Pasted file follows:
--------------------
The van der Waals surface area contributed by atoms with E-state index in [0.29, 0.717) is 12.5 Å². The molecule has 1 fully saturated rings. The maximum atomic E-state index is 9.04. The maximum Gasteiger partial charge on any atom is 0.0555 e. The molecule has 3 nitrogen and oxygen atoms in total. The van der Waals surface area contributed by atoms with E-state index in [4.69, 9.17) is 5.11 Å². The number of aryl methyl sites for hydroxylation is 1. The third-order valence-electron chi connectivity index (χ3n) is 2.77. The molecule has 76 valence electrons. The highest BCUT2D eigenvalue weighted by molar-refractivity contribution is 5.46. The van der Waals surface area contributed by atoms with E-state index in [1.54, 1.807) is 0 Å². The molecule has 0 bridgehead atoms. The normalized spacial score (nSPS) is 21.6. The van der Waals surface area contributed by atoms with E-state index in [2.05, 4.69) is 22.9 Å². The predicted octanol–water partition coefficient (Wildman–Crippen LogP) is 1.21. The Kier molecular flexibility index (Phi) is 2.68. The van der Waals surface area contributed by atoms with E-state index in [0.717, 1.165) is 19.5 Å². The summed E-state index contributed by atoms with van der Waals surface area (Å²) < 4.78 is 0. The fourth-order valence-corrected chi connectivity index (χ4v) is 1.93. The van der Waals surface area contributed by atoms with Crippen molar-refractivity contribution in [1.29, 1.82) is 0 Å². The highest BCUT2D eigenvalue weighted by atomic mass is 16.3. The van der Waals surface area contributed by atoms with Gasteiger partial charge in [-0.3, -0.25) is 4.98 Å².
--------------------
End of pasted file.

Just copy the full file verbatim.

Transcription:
The van der Waals surface area contributed by atoms with E-state index in [0.29, 0.717) is 12.5 Å². The molecule has 1 fully saturated rings. The maximum atomic E-state index is 9.04. The maximum Gasteiger partial charge on any atom is 0.0555 e. The molecule has 3 nitrogen and oxygen atoms in total. The van der Waals surface area contributed by atoms with E-state index in [4.69, 9.17) is 5.11 Å². The number of aryl methyl sites for hydroxylation is 1. The third-order valence-electron chi connectivity index (χ3n) is 2.77. The molecule has 76 valence electrons. The highest BCUT2D eigenvalue weighted by molar-refractivity contribution is 5.46. The van der Waals surface area contributed by atoms with E-state index in [1.54, 1.807) is 0 Å². The molecule has 0 bridgehead atoms. The normalized spacial score (nSPS) is 21.6. The van der Waals surface area contributed by atoms with E-state index in [2.05, 4.69) is 22.9 Å². The predicted octanol–water partition coefficient (Wildman–Crippen LogP) is 1.21. The Kier molecular flexibility index (Phi) is 2.68. The van der Waals surface area contributed by atoms with E-state index in [0.717, 1.165) is 19.5 Å². The summed E-state index contributed by atoms with van der Waals surface area (Å²) < 4.78 is 0. The fourth-order valence-corrected chi connectivity index (χ4v) is 1.93. The van der Waals surface area contributed by atoms with Crippen molar-refractivity contribution in [1.29, 1.82) is 0 Å². The highest BCUT2D eigenvalue weighted by atomic mass is 16.3. The van der Waals surface area contributed by atoms with Gasteiger partial charge in [-0.3, -0.25) is 4.98 Å².